Israel to Let Palestinian Hunger Strike Leader Mawan Barghouti Meet With Red Cross

But Israel nixes meeting between Barghouti and his lawyer at last minute

An Israeli prison guard escorts jailed Fatah leader Marwan Barghouti, center,  to a deliberation at Jerusalem Magistrate's Court in January, 2012.
Baz Ratner/ Reuters

Marwan Barghouti will meet for the first time with a Red Cross representative, the Palestinian prisoners administration announced on Wednesday.

If the meeting takes place on Thursday, it will be the first time that any non-governmental representative meets with Barghouti since Palestinian prisoners commenced their hunger strike on April 17. The Israel Prison Service confirmed to Haaretz that there is agreement over a Red Cross representative visiting Barghouti, but that no exact date had been set. The service spokesman’s office stated that the visit would be held by the end of next week.

The prisoners’ club was taken by surprise on Wednesday when the prison service retracted its agreement to allow the Barghouti family’s lawyer to visit him. Attorney Khader Shakirat said that he had agreed to the prison service’s conditions that he visit only Barghouti and not any other prisoners participating in the hunger strike. His visit was coordinated, but a few hours before he was to arrive, the prison service announced that it had canceled the visit without providing a reason. Shakirat and Barghouti’s family called the move intentional foot dragging and a political decision to prevent Barghouti from seeing a lawyer.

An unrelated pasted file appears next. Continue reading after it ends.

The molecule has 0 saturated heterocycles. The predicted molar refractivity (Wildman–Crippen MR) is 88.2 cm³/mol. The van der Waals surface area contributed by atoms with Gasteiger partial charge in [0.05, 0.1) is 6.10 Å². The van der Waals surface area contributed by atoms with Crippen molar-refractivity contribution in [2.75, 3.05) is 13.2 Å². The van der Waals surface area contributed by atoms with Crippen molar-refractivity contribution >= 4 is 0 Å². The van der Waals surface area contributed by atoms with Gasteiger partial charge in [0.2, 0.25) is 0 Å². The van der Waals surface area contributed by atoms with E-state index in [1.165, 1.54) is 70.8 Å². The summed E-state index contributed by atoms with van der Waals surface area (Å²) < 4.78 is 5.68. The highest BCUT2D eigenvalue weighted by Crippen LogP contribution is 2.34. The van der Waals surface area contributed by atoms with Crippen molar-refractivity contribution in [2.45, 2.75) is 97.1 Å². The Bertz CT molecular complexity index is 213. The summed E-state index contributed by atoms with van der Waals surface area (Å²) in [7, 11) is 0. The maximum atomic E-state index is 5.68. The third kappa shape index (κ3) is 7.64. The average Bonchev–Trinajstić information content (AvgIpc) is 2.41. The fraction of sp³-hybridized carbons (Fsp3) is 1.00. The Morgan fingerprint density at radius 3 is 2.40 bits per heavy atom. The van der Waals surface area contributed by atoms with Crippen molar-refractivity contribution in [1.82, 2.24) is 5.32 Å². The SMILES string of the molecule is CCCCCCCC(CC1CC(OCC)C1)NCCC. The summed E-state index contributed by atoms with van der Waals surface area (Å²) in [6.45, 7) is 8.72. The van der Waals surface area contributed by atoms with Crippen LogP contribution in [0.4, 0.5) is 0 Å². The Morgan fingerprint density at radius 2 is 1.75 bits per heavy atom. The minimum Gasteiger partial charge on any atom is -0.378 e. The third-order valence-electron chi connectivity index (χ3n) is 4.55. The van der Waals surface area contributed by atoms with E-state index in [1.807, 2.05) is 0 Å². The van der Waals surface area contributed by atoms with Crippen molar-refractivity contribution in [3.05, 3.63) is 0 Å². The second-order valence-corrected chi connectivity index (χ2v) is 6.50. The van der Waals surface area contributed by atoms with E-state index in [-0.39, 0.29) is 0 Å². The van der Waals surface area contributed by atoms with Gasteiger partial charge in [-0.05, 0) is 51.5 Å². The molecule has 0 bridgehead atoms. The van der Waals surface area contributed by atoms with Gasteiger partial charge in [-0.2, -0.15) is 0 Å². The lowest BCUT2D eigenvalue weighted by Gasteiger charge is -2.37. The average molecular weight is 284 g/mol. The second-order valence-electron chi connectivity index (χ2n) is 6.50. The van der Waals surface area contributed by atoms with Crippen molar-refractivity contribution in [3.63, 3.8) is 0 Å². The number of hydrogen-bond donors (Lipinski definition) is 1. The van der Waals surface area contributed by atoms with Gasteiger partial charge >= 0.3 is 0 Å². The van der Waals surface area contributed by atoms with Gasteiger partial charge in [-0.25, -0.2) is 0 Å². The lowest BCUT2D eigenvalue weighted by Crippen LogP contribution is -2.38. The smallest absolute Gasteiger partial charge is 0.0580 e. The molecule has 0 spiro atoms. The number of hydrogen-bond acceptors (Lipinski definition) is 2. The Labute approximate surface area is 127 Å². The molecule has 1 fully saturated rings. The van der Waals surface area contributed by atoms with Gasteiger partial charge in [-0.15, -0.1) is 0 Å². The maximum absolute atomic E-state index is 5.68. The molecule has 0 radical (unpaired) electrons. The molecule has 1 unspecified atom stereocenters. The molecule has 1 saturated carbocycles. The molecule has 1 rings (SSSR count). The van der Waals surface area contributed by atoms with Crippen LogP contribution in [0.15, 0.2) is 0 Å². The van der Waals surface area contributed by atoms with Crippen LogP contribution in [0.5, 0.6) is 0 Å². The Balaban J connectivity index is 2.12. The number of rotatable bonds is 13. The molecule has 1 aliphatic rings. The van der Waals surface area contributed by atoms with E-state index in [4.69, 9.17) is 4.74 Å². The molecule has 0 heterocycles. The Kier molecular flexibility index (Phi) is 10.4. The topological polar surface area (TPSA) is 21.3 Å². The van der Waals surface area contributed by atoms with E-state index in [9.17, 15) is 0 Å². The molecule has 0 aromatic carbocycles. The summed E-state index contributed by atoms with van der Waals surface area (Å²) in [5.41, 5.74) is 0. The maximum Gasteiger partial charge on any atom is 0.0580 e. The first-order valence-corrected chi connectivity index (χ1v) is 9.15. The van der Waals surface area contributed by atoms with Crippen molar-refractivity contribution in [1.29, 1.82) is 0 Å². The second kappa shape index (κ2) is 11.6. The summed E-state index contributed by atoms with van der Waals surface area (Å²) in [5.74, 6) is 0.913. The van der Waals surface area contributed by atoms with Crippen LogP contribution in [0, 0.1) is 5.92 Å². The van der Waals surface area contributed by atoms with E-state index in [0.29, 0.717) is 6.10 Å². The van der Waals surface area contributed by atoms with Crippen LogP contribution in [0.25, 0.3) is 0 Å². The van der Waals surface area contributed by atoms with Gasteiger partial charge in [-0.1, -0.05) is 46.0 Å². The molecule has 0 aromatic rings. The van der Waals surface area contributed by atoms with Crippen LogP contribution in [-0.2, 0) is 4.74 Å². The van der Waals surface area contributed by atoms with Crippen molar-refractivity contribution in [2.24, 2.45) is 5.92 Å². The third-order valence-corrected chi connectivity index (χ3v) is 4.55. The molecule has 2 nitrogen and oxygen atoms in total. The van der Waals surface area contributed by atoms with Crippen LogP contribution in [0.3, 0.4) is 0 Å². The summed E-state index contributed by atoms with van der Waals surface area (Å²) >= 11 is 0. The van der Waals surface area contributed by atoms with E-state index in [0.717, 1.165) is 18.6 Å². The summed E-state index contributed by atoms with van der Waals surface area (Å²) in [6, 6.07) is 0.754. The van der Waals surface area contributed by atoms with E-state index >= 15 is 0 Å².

Meanwhile, Palestinians have continued to demonstrate support for the hunger-striking prisoners. On Wednesday, a convoy of dozens of vehicles from Baka al-Garbiyeh, an Arab town in northern Israel, headed toward Nazareth. On Thursday there will be a symbolic hunger strike in a tent in the presence of the heads of the Arab Higher Monitoring Committee in Israel. The committee called on Israel’s Arab public to join the strike for one day in solidarity with the prisoners.

Palestinians in the West Bank are planning to hold calls of “Allahu Akbar” (God is great) in mosques and to ring church bells in support of the hunger-striking prisoners at noon on Thursday.